One of my favorite scenes in the book is left out of our modern film adaptation, and that’s the time when our unfortunate hobbits are captured by a Barrow-wight. (Tolkien fact 40) This takes place immediately after, and in contrast to, the scene with Tom Bombadil (also not featured in the movies). The hobbits leave his house and attempt to traverse the Barrow-downs. Obviously, something has to go wrong in a good story, and it goes very wrong in this case. The group strays into thick fog and wanders into the midst of the barrows. The fog is so thick that they can’t see each other close by and night is setting in: a perfect setup for a horror story, and Tolkien takes advantage of it. Frodo thinks he sees the opening in the hills they thought they saw earlier that day from far off but as he runs ahead in excitement he realizes where they have wandered into.

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The shapes he thought were hills marking the exit to the downs were actually huge standing stones, ominous and chilling. As he turns, he realizes he is separated from his friends and calls out. He thinks he hears responses but they seem far away. He runs blindly towards the calls as he can best guess but eventually the calls trail off into a wailing, “Help!…” Frodo is left alone in deep fog that is beginning to tatter and shred as a chilling night breeze picks up, leaving us with one of my favorite scenes in the book for its creep-value:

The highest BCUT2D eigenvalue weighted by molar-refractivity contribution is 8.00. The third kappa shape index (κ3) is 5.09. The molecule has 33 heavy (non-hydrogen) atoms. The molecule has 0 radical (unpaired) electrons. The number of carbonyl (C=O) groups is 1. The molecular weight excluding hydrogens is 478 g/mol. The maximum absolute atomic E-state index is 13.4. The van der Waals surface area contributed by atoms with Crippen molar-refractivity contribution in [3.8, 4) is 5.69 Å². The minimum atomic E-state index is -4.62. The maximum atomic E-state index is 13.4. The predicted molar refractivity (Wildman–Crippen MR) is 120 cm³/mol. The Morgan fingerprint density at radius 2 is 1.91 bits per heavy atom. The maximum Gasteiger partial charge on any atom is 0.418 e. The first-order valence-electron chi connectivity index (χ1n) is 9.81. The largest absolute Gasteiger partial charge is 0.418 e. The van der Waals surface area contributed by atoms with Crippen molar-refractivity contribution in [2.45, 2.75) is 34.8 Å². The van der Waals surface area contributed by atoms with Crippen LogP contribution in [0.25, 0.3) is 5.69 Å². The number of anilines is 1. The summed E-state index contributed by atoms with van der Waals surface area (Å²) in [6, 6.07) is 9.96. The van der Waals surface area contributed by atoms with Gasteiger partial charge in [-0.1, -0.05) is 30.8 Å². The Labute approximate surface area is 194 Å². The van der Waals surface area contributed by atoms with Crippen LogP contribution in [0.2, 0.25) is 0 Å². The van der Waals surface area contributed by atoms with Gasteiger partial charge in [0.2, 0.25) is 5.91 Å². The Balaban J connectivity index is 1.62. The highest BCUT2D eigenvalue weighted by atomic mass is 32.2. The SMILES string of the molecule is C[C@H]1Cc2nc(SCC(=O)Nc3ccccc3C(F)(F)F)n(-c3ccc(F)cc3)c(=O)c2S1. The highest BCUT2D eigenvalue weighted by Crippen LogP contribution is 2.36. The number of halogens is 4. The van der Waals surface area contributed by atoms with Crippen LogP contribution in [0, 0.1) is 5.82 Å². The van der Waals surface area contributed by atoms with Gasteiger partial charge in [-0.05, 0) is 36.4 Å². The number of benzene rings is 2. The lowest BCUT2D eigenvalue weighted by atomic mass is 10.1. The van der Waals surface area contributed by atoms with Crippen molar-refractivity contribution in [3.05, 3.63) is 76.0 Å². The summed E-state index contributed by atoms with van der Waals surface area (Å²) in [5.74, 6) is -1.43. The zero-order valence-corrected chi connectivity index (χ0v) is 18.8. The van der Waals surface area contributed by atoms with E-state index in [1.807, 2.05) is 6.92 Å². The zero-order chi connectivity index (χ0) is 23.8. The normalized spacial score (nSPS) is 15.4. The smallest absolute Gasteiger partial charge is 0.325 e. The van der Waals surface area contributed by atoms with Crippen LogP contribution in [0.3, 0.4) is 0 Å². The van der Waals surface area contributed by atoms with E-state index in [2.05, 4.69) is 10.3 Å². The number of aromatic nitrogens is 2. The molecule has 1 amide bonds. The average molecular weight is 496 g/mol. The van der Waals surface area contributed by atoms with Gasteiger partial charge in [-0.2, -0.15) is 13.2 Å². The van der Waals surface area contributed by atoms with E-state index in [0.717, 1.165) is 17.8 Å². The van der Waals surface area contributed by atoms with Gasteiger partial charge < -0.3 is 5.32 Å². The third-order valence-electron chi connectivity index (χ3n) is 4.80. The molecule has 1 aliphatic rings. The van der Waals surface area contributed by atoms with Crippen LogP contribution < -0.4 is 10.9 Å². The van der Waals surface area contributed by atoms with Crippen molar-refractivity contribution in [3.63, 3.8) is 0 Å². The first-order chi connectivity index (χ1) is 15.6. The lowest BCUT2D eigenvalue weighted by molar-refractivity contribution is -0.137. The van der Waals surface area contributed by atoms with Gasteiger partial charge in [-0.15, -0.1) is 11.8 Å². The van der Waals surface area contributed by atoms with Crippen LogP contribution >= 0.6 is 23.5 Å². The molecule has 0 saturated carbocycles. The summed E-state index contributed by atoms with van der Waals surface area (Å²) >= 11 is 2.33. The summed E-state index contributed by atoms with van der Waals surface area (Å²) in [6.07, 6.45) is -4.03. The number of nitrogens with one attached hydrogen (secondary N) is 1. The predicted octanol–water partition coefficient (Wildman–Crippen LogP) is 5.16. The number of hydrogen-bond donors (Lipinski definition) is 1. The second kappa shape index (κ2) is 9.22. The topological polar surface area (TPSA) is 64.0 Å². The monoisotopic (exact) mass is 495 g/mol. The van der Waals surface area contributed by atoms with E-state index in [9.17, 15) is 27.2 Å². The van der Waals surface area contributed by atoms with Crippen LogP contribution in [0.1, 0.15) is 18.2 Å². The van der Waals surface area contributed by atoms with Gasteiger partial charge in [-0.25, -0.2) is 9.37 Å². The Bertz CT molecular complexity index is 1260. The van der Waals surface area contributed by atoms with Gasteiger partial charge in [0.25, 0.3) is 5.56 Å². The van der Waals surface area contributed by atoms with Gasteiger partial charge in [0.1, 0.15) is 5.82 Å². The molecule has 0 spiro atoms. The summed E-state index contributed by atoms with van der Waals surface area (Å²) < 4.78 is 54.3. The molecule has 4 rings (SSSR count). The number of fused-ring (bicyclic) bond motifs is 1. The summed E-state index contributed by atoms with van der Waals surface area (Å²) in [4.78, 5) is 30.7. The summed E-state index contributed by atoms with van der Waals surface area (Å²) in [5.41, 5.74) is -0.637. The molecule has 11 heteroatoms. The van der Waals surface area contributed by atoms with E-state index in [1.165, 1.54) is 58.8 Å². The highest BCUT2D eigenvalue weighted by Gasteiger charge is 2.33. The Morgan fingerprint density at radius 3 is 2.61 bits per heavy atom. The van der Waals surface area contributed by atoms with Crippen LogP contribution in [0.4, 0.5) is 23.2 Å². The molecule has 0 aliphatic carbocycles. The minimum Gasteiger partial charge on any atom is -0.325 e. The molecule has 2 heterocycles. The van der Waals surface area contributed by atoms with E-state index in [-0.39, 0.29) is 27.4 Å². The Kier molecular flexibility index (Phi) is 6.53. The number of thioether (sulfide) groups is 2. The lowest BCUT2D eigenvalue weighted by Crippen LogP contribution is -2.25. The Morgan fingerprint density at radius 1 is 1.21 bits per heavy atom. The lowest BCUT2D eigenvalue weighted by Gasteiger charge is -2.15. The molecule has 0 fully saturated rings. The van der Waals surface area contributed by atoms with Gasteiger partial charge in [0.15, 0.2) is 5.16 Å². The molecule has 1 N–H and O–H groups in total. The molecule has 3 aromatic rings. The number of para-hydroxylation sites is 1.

“[Frodo] imagined suddenly that he caught a muffled cry, and he made towards it; and even as he went forward the mist was rolled up and thrust aside, and the starry sky was unveiled. A glance showed him that he was now facing southwards and was on a round hill-top, which he must have climbed from the north. Out of the east the biting wind was blowing. To his right there loomed against the westward stars a dark black shape. A great barrow stood there.

‘Where are you?’ he cried again, both angry and afraid.

‘Here!’ said a voice, deep and cold, that seemed to come out of the ground. ‘I am waiting for you!’

‘No!’ said Frodo; but he did not run away. His knees gave way, and he fell on the ground. Nothing happened, and there was no sound. Trembling he looked up, in time to see a tall dark figure like a shadow against the stars. It leaned over him. He thought there were two eyes, very cold though lit with a pale light that seemed to come from some remote distance. Then a grip stronger and colder than iron seized him. The icy touch froze his bones, and he remembered no more.”